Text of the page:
And after a few further paragraphs, Burke signs off, “Your faithful friend, your devoted servant, I shall be to the end of my life: a flatterer you do not wish for.” In other words, he recognised the tensions within his position, but he invites his electors not to choose a player to the gallery, whose opportunism might neglect their deeper interests. He asserts autonomy, even individualism: but if such it is, a form of individualism that subordinates itself in service to its sense of the greater whole. In the end, to elect is to choose; and that choice stayed in the hands of his constituents.
The Church of Scotland is “by law established”. At the risk of over-simplification, it is based on the Bible as interpreted through the Calvinist lens of the Westminster Confession of Faith of 1646. The Free Church of Scotland broke away from the mother body in the 1843 “Disruption”. The main reason for so doing was that the deeply unpopular Patronage Act of 1712 had given landowners the power to appoint parish clergy. For the mostpart, by virtue of the piper’s payer, these were disinclined to preach a social gospel, let alone a liberation theology that could grapple with such oppression as the Highland Clearances. The laird’s theology of private salvation sat over-comfortably with private enrichment.
Here is not the place to discuss uses and abuses of Scots Calvinism. I want to draw upon just one use: namely the notion of “accommodation”. John Calvin suggested that the language of the Bible is “accommodated” by God to human capacity. In his words, “Thus forms of speaking do not so much express clearly what God is like as accommodate the knowledge of him to our slight capacity” (Institutes, 1:13:1).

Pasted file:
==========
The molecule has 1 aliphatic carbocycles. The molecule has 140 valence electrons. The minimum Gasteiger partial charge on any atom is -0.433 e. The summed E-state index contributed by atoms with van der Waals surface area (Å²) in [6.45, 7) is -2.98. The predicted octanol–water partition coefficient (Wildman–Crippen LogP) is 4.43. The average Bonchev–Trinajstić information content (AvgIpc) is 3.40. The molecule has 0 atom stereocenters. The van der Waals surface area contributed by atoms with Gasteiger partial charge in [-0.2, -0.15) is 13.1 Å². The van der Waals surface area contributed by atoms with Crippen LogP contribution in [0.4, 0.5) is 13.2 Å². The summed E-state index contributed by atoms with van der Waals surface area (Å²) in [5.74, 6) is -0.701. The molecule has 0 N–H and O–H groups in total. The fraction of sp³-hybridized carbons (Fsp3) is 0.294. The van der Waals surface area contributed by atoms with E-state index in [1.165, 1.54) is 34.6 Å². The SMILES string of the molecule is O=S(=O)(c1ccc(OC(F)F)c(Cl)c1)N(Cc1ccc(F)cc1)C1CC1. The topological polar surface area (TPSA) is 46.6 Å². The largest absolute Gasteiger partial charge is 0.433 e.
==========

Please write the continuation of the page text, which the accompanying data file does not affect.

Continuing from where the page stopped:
Bouncing off this, it might follow that a political representative, especially should they be of a Scots Calvinist persuasion, could justify the application of a similar principle to their constituents. Without needing to sound holier-than-thou, an elected figurehead might reasonably say: “I hold such-and-such a view, but I will accommodate my views to my constituents”. This contrasts with Burke’s axiom, for while Calvin might be elaborated upon as authorising accommodation, Burke makes his opinions sovereign.
Quaker “Standing Aside”
The Quaker way holds that all members have an equal voice. Decision-making proceeds from there, often very slowly, by seeking consensus. In Beyond Majority Rule, Michael Sheeran researched such “voteless decision making”. As a Jesuit priest who was doing his PhD, he tells how, following the Catholic Church’s “Vatican II” reforms of the 1960s, his order looked to the Quakers to help rediscover their own near-lost practice of discernment in collective decision making. Notably, the current pope is also a Jesuit.
However, what happens when a Friend (as Quakers call themselves) disagrees? What, when their being ill at ease discords with “the sense of the meeting”? There are two options. Either, the Friend might be inwardly led to “stand in the way”. They can and sometimes do, block the decision. Or, they might “stand aside”. They can register their protest in the minute (that is written and agreed as the meeting proceeds), but not stand in the way of how the meeting overall is minded.